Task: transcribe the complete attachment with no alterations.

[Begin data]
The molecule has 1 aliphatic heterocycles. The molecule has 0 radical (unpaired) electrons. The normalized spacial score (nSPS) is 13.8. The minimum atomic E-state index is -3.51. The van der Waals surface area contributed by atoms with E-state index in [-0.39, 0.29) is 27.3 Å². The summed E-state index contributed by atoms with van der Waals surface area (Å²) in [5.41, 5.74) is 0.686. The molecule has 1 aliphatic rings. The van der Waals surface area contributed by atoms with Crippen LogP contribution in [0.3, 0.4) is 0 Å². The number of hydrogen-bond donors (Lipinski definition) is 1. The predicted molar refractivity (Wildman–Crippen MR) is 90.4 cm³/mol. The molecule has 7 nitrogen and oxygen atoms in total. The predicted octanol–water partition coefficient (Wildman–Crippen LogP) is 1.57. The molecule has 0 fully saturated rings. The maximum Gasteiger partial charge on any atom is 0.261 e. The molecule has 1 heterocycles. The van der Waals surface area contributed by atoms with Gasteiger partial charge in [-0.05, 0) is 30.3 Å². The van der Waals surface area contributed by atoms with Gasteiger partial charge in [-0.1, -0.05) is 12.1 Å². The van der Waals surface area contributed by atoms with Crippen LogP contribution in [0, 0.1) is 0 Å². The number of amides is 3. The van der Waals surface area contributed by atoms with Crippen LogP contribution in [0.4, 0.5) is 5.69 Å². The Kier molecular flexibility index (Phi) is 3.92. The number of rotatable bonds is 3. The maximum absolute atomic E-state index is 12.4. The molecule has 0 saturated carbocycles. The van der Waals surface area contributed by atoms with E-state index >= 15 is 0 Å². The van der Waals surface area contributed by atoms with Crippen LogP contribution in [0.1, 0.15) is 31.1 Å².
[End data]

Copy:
The molecule has 1 aliphatic heterocycles. The molecule has 0 radical (unpaired) electrons. The normalized spacial score (nSPS) is 13.8. The minimum atomic E-state index is -3.51. The van der Waals surface area contributed by atoms with E-state index in [-0.39, 0.29) is 27.3 Å². The summed E-state index contributed by atoms with van der Waals surface area (Å²) in [5.41, 5.74) is 0.686. The molecule has 1 aliphatic rings. The van der Waals surface area contributed by atoms with Crippen LogP contribution in [0.3, 0.4) is 0 Å². The number of hydrogen-bond donors (Lipinski definition) is 1. The predicted molar refractivity (Wildman–Crippen MR) is 90.4 cm³/mol. The molecule has 7 nitrogen and oxygen atoms in total. The predicted octanol–water partition coefficient (Wildman–Crippen LogP) is 1.57. The molecule has 0 fully saturated rings. The maximum Gasteiger partial charge on any atom is 0.261 e. The molecule has 1 heterocycles. The van der Waals surface area contributed by atoms with Gasteiger partial charge in [-0.05, 0) is 30.3 Å². The van der Waals surface area contributed by atoms with Gasteiger partial charge in [-0.1, -0.05) is 12.1 Å². The van der Waals surface area contributed by atoms with Crippen LogP contribution in [0, 0.1) is 0 Å². The number of amides is 3. The van der Waals surface area contributed by atoms with Crippen LogP contribution in [0.4, 0.5) is 5.69 Å². The Kier molecular flexibility index (Phi) is 3.92. The number of rotatable bonds is 3. The maximum absolute atomic E-state index is 12.4. The molecule has 0 saturated carbocycles. The van der Waals surface area contributed by atoms with E-state index >= 15 is 0 Å². The van der Waals surface area contributed by atoms with Crippen LogP contribution in [0.1, 0.15) is 31.1 Å².